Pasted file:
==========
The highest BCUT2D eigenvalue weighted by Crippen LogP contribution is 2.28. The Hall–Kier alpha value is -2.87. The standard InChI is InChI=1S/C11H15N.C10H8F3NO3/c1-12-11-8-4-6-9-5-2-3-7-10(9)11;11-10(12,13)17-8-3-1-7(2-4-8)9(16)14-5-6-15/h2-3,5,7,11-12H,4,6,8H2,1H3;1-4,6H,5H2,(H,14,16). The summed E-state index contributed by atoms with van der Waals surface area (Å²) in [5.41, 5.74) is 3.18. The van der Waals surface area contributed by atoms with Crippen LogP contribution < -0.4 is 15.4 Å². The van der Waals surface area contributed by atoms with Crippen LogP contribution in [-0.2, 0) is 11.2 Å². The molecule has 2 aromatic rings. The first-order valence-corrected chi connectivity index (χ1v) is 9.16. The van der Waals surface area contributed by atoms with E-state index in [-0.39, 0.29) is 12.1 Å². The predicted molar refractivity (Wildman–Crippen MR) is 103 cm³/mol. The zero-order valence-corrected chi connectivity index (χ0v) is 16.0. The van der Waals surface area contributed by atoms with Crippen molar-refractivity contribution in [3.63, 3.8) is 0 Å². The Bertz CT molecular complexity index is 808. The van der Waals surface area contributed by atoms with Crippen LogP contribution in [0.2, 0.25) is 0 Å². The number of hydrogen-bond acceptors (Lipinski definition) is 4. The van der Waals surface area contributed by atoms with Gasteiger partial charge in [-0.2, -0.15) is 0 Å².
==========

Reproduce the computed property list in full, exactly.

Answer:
The highest BCUT2D eigenvalue weighted by Crippen LogP contribution is 2.28. The Hall–Kier alpha value is -2.87. The standard InChI is InChI=1S/C11H15N.C10H8F3NO3/c1-12-11-8-4-6-9-5-2-3-7-10(9)11;11-10(12,13)17-8-3-1-7(2-4-8)9(16)14-5-6-15/h2-3,5,7,11-12H,4,6,8H2,1H3;1-4,6H,5H2,(H,14,16). The summed E-state index contributed by atoms with van der Waals surface area (Å²) in [5.41, 5.74) is 3.18. The van der Waals surface area contributed by atoms with Crippen LogP contribution < -0.4 is 15.4 Å². The van der Waals surface area contributed by atoms with Crippen LogP contribution in [-0.2, 0) is 11.2 Å². The molecule has 2 aromatic rings. The first-order valence-corrected chi connectivity index (χ1v) is 9.16. The van der Waals surface area contributed by atoms with E-state index in [-0.39, 0.29) is 12.1 Å². The predicted molar refractivity (Wildman–Crippen MR) is 103 cm³/mol. The zero-order valence-corrected chi connectivity index (χ0v) is 16.0. The van der Waals surface area contributed by atoms with Crippen molar-refractivity contribution in [3.63, 3.8) is 0 Å². The Bertz CT molecular complexity index is 808. The van der Waals surface area contributed by atoms with Crippen LogP contribution in [0.2, 0.25) is 0 Å². The number of hydrogen-bond acceptors (Lipinski definition) is 4. The van der Waals surface area contributed by atoms with Gasteiger partial charge in [-0.2, -0.15) is 0 Å².